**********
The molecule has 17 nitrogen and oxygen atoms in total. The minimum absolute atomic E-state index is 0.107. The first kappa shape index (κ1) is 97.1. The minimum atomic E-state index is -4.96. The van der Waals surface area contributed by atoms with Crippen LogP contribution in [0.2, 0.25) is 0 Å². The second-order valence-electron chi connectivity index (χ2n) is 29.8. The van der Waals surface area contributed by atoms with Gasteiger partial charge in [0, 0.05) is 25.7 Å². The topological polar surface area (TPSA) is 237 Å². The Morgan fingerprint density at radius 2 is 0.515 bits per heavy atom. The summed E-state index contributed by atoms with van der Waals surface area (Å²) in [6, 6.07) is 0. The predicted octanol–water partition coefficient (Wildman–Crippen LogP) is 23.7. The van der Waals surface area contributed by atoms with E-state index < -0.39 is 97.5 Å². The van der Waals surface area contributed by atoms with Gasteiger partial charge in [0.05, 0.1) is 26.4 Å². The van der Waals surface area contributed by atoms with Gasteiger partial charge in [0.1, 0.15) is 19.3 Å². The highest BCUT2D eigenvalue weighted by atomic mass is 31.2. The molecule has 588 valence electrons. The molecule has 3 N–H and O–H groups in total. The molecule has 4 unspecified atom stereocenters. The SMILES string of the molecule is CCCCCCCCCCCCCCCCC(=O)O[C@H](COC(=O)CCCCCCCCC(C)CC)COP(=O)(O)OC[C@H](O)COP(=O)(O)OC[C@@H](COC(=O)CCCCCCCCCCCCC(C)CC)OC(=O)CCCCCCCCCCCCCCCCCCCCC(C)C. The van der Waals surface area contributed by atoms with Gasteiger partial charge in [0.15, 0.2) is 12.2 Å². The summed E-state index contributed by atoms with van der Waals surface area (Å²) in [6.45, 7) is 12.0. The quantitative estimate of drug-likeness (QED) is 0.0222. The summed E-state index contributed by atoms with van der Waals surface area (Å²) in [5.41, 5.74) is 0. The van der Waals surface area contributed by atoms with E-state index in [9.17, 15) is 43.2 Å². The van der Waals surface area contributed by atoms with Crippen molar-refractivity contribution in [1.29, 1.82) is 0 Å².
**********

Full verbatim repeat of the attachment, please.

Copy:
The molecule has 17 nitrogen and oxygen atoms in total. The minimum absolute atomic E-state index is 0.107. The first kappa shape index (κ1) is 97.1. The minimum atomic E-state index is -4.96. The van der Waals surface area contributed by atoms with Crippen LogP contribution in [0.2, 0.25) is 0 Å². The second-order valence-electron chi connectivity index (χ2n) is 29.8. The van der Waals surface area contributed by atoms with Gasteiger partial charge in [0, 0.05) is 25.7 Å². The topological polar surface area (TPSA) is 237 Å². The Morgan fingerprint density at radius 2 is 0.515 bits per heavy atom. The summed E-state index contributed by atoms with van der Waals surface area (Å²) in [6, 6.07) is 0. The predicted octanol–water partition coefficient (Wildman–Crippen LogP) is 23.7. The van der Waals surface area contributed by atoms with E-state index < -0.39 is 97.5 Å². The van der Waals surface area contributed by atoms with Gasteiger partial charge in [0.05, 0.1) is 26.4 Å². The van der Waals surface area contributed by atoms with Gasteiger partial charge in [0.1, 0.15) is 19.3 Å². The highest BCUT2D eigenvalue weighted by atomic mass is 31.2. The molecule has 588 valence electrons. The molecule has 3 N–H and O–H groups in total. The molecule has 4 unspecified atom stereocenters. The SMILES string of the molecule is CCCCCCCCCCCCCCCCC(=O)O[C@H](COC(=O)CCCCCCCCC(C)CC)COP(=O)(O)OC[C@H](O)COP(=O)(O)OC[C@@H](COC(=O)CCCCCCCCCCCCC(C)CC)OC(=O)CCCCCCCCCCCCCCCCCCCCC(C)C. The van der Waals surface area contributed by atoms with Gasteiger partial charge in [0.15, 0.2) is 12.2 Å². The summed E-state index contributed by atoms with van der Waals surface area (Å²) in [6.45, 7) is 12.0. The quantitative estimate of drug-likeness (QED) is 0.0222. The summed E-state index contributed by atoms with van der Waals surface area (Å²) in [5.41, 5.74) is 0. The van der Waals surface area contributed by atoms with E-state index in [9.17, 15) is 43.2 Å². The van der Waals surface area contributed by atoms with Crippen molar-refractivity contribution in [1.29, 1.82) is 0 Å².